We report here the identity of complementary acting signature motifs in SMRT and N-CoR that are sufficient for receptor binding and ligand-induced release. Interestingly, the motif contains a hydrophobic core (PhixxPhiPhi) similar to that found in NR coactivators. Surprisingly, mutations in the amino acids that directly participate in coactivator binding disrupt the corepressor association. These results indicate a direct mechanistic link between activation and repression via competition for a common or at least partially overlapping binding site.

  • Nagy L, Kao HY, Love JD, Li C, Banayo E, Gooch JT, Chatterjee VKK, Evans RM, Schwabe JW. Mechanism of corepressor binding and release from nuclear hormone receptors. Genes Dev, 1999. 13: p. 3209-16.
  • Benko S, Love JD, Beládi M, Schwabe, JWR, Nagy L. Molecular determinants of the balance between co-repressor and co-activator recruitment to the retinoic acid receptor: identification of residues that bias helix 12 positioning. J. Biol. Chem., 2003. 278: p. 43797-806.

DNA-binding by the oestrogen receptor

The nuclear hormone receptors are a superfamily of ligand-activated DNA-binding transcription factors. We have determined the crystal structure (at 2.4Å) of the fully specific complex between the DNA-binding domain from the estrogen receptor and DNA.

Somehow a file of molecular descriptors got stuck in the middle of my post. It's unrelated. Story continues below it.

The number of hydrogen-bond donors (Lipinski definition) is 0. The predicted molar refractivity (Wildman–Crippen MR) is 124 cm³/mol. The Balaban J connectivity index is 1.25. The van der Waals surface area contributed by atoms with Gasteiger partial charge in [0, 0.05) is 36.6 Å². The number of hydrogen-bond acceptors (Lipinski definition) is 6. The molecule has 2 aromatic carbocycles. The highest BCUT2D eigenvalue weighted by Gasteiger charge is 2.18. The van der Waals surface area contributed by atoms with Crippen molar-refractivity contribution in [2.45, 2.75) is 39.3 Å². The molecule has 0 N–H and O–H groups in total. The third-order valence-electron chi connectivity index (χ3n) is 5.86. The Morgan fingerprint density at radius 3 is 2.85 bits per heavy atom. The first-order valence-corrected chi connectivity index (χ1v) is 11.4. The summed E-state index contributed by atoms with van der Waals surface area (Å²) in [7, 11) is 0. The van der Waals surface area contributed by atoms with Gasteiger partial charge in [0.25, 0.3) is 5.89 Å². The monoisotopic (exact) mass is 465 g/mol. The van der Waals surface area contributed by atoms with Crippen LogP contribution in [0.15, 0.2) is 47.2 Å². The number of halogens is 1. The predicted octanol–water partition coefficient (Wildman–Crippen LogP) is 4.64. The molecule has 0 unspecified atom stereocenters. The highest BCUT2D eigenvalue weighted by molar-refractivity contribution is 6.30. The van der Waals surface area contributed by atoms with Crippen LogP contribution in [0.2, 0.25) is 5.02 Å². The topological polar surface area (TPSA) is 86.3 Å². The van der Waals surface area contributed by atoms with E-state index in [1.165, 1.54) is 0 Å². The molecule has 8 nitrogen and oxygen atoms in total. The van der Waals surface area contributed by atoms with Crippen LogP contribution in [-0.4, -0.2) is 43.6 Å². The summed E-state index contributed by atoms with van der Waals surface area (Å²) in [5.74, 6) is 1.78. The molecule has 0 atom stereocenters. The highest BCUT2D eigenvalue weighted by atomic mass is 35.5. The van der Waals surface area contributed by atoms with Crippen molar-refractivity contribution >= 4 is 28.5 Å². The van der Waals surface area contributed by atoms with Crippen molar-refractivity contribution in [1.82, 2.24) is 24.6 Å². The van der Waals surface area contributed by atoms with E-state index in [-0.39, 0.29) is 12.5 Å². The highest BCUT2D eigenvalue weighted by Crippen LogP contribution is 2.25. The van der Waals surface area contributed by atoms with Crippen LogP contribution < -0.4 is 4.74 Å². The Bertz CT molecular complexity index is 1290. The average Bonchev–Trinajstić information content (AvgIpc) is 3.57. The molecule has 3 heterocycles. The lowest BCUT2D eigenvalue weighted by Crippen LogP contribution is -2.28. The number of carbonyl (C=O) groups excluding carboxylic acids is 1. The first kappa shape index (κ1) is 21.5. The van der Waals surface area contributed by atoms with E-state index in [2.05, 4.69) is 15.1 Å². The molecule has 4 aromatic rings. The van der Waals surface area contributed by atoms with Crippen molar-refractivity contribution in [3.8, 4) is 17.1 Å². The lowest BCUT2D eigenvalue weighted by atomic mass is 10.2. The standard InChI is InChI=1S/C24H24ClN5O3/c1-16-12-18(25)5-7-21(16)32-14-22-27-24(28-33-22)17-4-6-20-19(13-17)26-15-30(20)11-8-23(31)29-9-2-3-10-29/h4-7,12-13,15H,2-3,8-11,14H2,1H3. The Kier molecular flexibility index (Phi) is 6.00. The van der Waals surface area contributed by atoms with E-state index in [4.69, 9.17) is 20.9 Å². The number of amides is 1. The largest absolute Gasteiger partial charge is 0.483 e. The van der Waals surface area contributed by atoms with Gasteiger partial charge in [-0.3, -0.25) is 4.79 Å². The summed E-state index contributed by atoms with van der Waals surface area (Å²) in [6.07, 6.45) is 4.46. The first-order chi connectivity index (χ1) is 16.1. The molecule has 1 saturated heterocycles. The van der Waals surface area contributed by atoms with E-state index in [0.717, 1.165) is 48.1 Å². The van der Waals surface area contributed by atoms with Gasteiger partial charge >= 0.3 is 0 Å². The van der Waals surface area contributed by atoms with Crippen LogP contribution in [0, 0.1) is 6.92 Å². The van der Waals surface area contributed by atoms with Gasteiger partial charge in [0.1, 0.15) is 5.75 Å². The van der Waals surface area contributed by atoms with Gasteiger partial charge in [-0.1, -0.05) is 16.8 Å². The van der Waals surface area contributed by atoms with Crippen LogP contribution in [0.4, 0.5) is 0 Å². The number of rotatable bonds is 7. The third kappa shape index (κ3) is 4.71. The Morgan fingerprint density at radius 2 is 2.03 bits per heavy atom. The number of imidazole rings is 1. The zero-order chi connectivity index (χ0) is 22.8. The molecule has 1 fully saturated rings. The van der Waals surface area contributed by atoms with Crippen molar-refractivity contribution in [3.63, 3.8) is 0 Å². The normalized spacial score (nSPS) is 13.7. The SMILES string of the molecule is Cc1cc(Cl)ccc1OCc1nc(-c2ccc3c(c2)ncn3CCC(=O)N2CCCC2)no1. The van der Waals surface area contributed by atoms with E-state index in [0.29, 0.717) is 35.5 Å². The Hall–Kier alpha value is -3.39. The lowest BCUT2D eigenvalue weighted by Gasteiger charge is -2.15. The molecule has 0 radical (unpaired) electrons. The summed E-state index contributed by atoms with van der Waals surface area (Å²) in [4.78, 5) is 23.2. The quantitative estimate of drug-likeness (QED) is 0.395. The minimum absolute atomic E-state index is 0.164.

The protein binds as a symmetrical dimer to its palindromic binding site consisting of two 6 bp consensus half sites with three intervening base pairs. This structure reveals how the protein recognises its own half site sequence rather than that of the related glucocorticoid receptor, which differs by only two base pairs. Since all nuclear hormone receptors recognise one or the other of these two consensus half site sequences, this recognition mechanism applies generally to the whole receptor family.

Image 9

  • Schwabe JW, Chapman L, Finch JT, Rhodes D. The crystal structure of the estrogen receptor DNA-binding domain bound to DNA: how receptors discriminate between their response elements. Cell, 1993. 75: p. 567-78.

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Redfearn Lecture 2017

To Be Confirmed